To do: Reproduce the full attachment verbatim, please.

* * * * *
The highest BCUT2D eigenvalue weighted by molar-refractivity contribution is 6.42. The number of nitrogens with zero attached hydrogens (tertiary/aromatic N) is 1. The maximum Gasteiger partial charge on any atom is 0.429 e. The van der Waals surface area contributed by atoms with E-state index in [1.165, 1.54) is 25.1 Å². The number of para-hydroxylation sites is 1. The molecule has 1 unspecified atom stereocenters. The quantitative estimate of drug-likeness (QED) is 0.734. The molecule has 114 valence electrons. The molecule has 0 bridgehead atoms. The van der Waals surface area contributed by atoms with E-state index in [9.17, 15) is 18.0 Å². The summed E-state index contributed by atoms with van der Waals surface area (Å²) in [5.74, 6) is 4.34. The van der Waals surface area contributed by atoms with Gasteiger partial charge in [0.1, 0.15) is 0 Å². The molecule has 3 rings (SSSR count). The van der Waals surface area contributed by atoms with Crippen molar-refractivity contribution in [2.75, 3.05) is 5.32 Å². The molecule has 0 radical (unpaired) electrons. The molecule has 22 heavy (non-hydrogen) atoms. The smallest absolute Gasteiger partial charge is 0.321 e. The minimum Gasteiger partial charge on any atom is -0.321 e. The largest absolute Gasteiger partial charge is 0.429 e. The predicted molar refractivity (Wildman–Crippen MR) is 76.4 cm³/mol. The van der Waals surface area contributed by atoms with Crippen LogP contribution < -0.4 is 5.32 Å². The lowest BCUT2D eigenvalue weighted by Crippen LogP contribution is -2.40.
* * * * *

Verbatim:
The highest BCUT2D eigenvalue weighted by molar-refractivity contribution is 6.42. The number of nitrogens with zero attached hydrogens (tertiary/aromatic N) is 1. The maximum Gasteiger partial charge on any atom is 0.429 e. The van der Waals surface area contributed by atoms with E-state index in [1.165, 1.54) is 25.1 Å². The number of para-hydroxylation sites is 1. The molecule has 1 unspecified atom stereocenters. The quantitative estimate of drug-likeness (QED) is 0.734. The molecule has 114 valence electrons. The molecule has 0 bridgehead atoms. The van der Waals surface area contributed by atoms with E-state index in [9.17, 15) is 18.0 Å². The summed E-state index contributed by atoms with van der Waals surface area (Å²) in [5.74, 6) is 4.34. The van der Waals surface area contributed by atoms with Gasteiger partial charge in [0.1, 0.15) is 0 Å². The molecule has 3 rings (SSSR count). The van der Waals surface area contributed by atoms with Crippen molar-refractivity contribution in [2.75, 3.05) is 5.32 Å². The molecule has 0 radical (unpaired) electrons. The molecule has 22 heavy (non-hydrogen) atoms. The smallest absolute Gasteiger partial charge is 0.321 e. The minimum Gasteiger partial charge on any atom is -0.321 e. The largest absolute Gasteiger partial charge is 0.429 e. The predicted molar refractivity (Wildman–Crippen MR) is 76.4 cm³/mol. The van der Waals surface area contributed by atoms with Crippen LogP contribution < -0.4 is 5.32 Å². The lowest BCUT2D eigenvalue weighted by Crippen LogP contribution is -2.40.